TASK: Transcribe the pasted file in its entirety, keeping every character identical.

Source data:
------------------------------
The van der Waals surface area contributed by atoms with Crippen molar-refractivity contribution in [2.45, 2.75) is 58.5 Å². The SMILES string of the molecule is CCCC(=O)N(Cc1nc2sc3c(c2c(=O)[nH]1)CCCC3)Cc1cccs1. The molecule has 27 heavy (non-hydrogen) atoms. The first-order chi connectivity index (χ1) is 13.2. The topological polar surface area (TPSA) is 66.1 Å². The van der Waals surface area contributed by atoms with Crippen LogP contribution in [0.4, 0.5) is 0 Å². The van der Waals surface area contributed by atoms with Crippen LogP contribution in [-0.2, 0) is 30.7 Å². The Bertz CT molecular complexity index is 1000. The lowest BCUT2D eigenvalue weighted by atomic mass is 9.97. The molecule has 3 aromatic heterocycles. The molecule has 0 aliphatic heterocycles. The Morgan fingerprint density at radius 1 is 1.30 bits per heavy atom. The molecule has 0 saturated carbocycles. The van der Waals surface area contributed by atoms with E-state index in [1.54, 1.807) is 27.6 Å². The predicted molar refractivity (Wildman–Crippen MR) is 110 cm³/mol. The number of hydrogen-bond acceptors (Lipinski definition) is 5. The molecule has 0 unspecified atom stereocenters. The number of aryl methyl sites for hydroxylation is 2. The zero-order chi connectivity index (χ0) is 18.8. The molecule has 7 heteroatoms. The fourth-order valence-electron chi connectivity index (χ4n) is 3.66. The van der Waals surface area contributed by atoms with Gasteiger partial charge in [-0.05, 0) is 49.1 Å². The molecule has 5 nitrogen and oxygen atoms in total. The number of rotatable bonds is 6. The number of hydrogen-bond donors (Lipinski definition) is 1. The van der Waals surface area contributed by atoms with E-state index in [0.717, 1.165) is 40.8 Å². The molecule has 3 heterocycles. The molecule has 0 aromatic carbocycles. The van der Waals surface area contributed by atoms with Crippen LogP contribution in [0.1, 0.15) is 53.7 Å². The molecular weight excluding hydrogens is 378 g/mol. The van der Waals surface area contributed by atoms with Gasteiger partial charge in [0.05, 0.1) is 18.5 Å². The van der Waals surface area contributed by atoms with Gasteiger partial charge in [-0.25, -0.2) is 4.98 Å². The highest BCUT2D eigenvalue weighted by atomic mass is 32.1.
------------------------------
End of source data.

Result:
The van der Waals surface area contributed by atoms with Crippen molar-refractivity contribution in [2.45, 2.75) is 58.5 Å². The SMILES string of the molecule is CCCC(=O)N(Cc1nc2sc3c(c2c(=O)[nH]1)CCCC3)Cc1cccs1. The molecule has 27 heavy (non-hydrogen) atoms. The first-order chi connectivity index (χ1) is 13.2. The topological polar surface area (TPSA) is 66.1 Å². The van der Waals surface area contributed by atoms with Crippen LogP contribution in [0.4, 0.5) is 0 Å². The van der Waals surface area contributed by atoms with Crippen LogP contribution in [-0.2, 0) is 30.7 Å². The Bertz CT molecular complexity index is 1000. The lowest BCUT2D eigenvalue weighted by atomic mass is 9.97. The molecule has 3 aromatic heterocycles. The molecule has 0 aliphatic heterocycles. The Morgan fingerprint density at radius 1 is 1.30 bits per heavy atom. The molecule has 0 saturated carbocycles. The van der Waals surface area contributed by atoms with E-state index in [1.54, 1.807) is 27.6 Å². The predicted molar refractivity (Wildman–Crippen MR) is 110 cm³/mol. The number of hydrogen-bond acceptors (Lipinski definition) is 5. The molecule has 0 unspecified atom stereocenters. The number of aryl methyl sites for hydroxylation is 2. The zero-order chi connectivity index (χ0) is 18.8. The molecule has 7 heteroatoms. The fourth-order valence-electron chi connectivity index (χ4n) is 3.66. The van der Waals surface area contributed by atoms with Gasteiger partial charge in [-0.05, 0) is 49.1 Å². The molecule has 5 nitrogen and oxygen atoms in total. The number of rotatable bonds is 6. The number of hydrogen-bond donors (Lipinski definition) is 1. The van der Waals surface area contributed by atoms with E-state index in [0.717, 1.165) is 40.8 Å². The molecule has 3 heterocycles. The molecule has 0 aromatic carbocycles. The van der Waals surface area contributed by atoms with Crippen LogP contribution in [0.1, 0.15) is 53.7 Å². The molecular weight excluding hydrogens is 378 g/mol. The van der Waals surface area contributed by atoms with Gasteiger partial charge in [0.05, 0.1) is 18.5 Å². The van der Waals surface area contributed by atoms with Gasteiger partial charge in [-0.25, -0.2) is 4.98 Å². The highest BCUT2D eigenvalue weighted by atomic mass is 32.1.